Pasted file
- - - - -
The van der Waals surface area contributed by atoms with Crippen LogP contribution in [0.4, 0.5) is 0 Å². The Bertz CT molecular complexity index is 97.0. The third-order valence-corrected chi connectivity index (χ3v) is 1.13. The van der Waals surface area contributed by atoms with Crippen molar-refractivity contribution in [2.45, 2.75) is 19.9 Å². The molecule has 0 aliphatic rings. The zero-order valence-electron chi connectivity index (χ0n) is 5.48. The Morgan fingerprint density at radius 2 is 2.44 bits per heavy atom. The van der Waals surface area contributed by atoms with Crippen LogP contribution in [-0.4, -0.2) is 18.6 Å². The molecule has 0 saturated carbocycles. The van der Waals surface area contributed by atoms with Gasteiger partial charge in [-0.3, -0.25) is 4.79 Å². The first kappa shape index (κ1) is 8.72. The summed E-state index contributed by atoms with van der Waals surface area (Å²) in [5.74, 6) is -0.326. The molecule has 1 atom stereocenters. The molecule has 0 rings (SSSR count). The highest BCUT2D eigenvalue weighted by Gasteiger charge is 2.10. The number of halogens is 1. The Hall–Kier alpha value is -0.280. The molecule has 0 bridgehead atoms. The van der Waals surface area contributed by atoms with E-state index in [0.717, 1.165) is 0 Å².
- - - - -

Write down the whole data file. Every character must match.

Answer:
The van der Waals surface area contributed by atoms with Crippen LogP contribution in [0.4, 0.5) is 0 Å². The Bertz CT molecular complexity index is 97.0. The third-order valence-corrected chi connectivity index (χ3v) is 1.13. The van der Waals surface area contributed by atoms with Crippen molar-refractivity contribution in [2.45, 2.75) is 19.9 Å². The molecule has 0 aliphatic rings. The zero-order valence-electron chi connectivity index (χ0n) is 5.48. The Morgan fingerprint density at radius 2 is 2.44 bits per heavy atom. The van der Waals surface area contributed by atoms with Crippen LogP contribution in [-0.4, -0.2) is 18.6 Å². The molecule has 0 saturated carbocycles. The van der Waals surface area contributed by atoms with Gasteiger partial charge in [-0.3, -0.25) is 4.79 Å². The first kappa shape index (κ1) is 8.72. The summed E-state index contributed by atoms with van der Waals surface area (Å²) in [5.74, 6) is -0.326. The molecule has 1 atom stereocenters. The molecule has 0 rings (SSSR count). The highest BCUT2D eigenvalue weighted by Gasteiger charge is 2.10. The number of halogens is 1. The Hall–Kier alpha value is -0.280. The molecule has 0 bridgehead atoms. The van der Waals surface area contributed by atoms with E-state index in [0.717, 1.165) is 0 Å².